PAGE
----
It’s almost never referenced in leadership books but it’s foundational for long-term success. People talk about its scarcity, not its excess. As Jim Collins noted in his book How the Mighty Fall, companies have gone extinct because they lack just one aspect of it. Without it, workforces are demoralized, good people leave the company, business performance goes down and in the worst cases leaders end up in jail. CEOs should be demanding it but most HR departments don’t even reference it in performance reviews.
Virtue. For want of it, leadership is at an all-time low. In her book, The End of Leadership, Barbara Kellerman from Harvard cited only 15% of Americans trust the Federal government to do what is right most of the time. And the numbers are even worse for business where only 7% of employees trust their leaders and managers.
In his book Virtuous Leadership, Alexandre Havard breaks down virtue into basic components, each of which could be easily incorporated into leadership development or a performance review system.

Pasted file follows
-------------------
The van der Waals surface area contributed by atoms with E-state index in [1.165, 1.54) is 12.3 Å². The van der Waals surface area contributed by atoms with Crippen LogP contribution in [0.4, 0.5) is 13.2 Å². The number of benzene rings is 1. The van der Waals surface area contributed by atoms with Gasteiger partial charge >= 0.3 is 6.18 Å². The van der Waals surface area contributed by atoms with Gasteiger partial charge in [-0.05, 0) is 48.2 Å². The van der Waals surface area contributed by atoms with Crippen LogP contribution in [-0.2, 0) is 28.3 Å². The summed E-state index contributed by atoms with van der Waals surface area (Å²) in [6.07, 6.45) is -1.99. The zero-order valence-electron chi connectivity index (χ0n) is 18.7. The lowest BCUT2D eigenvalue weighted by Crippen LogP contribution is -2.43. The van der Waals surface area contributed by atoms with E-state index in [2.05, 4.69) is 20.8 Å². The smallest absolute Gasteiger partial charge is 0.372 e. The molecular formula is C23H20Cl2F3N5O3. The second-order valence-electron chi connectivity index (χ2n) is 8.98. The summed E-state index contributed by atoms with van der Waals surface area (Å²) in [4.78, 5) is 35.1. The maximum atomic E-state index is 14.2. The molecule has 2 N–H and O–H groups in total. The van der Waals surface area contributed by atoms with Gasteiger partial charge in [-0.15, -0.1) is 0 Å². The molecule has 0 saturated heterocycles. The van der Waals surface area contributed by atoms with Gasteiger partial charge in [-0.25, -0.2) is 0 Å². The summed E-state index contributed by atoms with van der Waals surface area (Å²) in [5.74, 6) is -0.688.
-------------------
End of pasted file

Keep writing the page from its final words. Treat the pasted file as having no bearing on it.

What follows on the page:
CEOs should be demanding virtue from everyone. A few businesses (e.g., Kwik Trip, the fastest growing convenience store in the Midwest; ask me for a copy of their 3 hiring questions) incorporate aspects of virtue in their hiring or performance expectations, but not many. Virtuous leadership not only keeps businesses out of trouble, it inspires employees to greater performance and better results. And whether you’re the CEO or not, it’s the right thing to do for work that matters.